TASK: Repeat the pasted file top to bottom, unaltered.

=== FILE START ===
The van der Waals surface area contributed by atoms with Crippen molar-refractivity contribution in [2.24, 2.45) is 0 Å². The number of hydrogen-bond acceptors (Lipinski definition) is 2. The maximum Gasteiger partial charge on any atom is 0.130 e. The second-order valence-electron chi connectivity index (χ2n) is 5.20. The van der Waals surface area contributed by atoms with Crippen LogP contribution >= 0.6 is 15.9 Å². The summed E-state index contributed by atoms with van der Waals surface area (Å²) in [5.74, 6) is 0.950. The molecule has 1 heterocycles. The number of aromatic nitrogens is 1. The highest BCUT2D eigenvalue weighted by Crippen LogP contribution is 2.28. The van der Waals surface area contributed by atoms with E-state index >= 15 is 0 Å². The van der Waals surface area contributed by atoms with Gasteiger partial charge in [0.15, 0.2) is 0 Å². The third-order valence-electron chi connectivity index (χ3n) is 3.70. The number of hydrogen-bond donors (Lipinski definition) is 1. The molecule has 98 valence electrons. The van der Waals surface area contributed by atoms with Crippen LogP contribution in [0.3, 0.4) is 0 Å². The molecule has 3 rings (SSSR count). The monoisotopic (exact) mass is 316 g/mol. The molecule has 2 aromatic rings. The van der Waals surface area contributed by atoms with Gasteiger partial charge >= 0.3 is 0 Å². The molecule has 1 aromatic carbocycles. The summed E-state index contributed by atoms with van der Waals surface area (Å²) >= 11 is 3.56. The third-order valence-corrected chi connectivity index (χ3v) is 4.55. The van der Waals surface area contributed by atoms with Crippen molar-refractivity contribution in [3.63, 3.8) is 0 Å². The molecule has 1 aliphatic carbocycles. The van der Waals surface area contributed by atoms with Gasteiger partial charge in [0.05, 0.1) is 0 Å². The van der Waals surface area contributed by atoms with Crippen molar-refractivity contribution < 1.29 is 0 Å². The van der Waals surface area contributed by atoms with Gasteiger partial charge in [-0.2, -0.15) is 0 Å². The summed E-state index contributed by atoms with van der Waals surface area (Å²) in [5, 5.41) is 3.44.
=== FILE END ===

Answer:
The van der Waals surface area contributed by atoms with Crippen molar-refractivity contribution in [2.24, 2.45) is 0 Å². The number of hydrogen-bond acceptors (Lipinski definition) is 2. The maximum Gasteiger partial charge on any atom is 0.130 e. The second-order valence-electron chi connectivity index (χ2n) is 5.20. The van der Waals surface area contributed by atoms with Crippen LogP contribution >= 0.6 is 15.9 Å². The summed E-state index contributed by atoms with van der Waals surface area (Å²) in [5.74, 6) is 0.950. The molecule has 1 heterocycles. The number of aromatic nitrogens is 1. The highest BCUT2D eigenvalue weighted by Crippen LogP contribution is 2.28. The van der Waals surface area contributed by atoms with E-state index >= 15 is 0 Å². The van der Waals surface area contributed by atoms with Gasteiger partial charge in [0.15, 0.2) is 0 Å². The third-order valence-electron chi connectivity index (χ3n) is 3.70. The number of hydrogen-bond donors (Lipinski definition) is 1. The molecule has 98 valence electrons. The van der Waals surface area contributed by atoms with Crippen LogP contribution in [0.3, 0.4) is 0 Å². The molecule has 3 rings (SSSR count). The monoisotopic (exact) mass is 316 g/mol. The molecule has 2 aromatic rings. The van der Waals surface area contributed by atoms with Gasteiger partial charge >= 0.3 is 0 Å². The molecule has 1 aromatic carbocycles. The summed E-state index contributed by atoms with van der Waals surface area (Å²) >= 11 is 3.56. The third-order valence-corrected chi connectivity index (χ3v) is 4.55. The van der Waals surface area contributed by atoms with Crippen molar-refractivity contribution in [3.63, 3.8) is 0 Å². The molecule has 1 aliphatic carbocycles. The van der Waals surface area contributed by atoms with Gasteiger partial charge in [0.05, 0.1) is 0 Å². The van der Waals surface area contributed by atoms with Crippen molar-refractivity contribution < 1.29 is 0 Å². The van der Waals surface area contributed by atoms with Gasteiger partial charge in [-0.2, -0.15) is 0 Å². The summed E-state index contributed by atoms with van der Waals surface area (Å²) in [5, 5.41) is 3.44.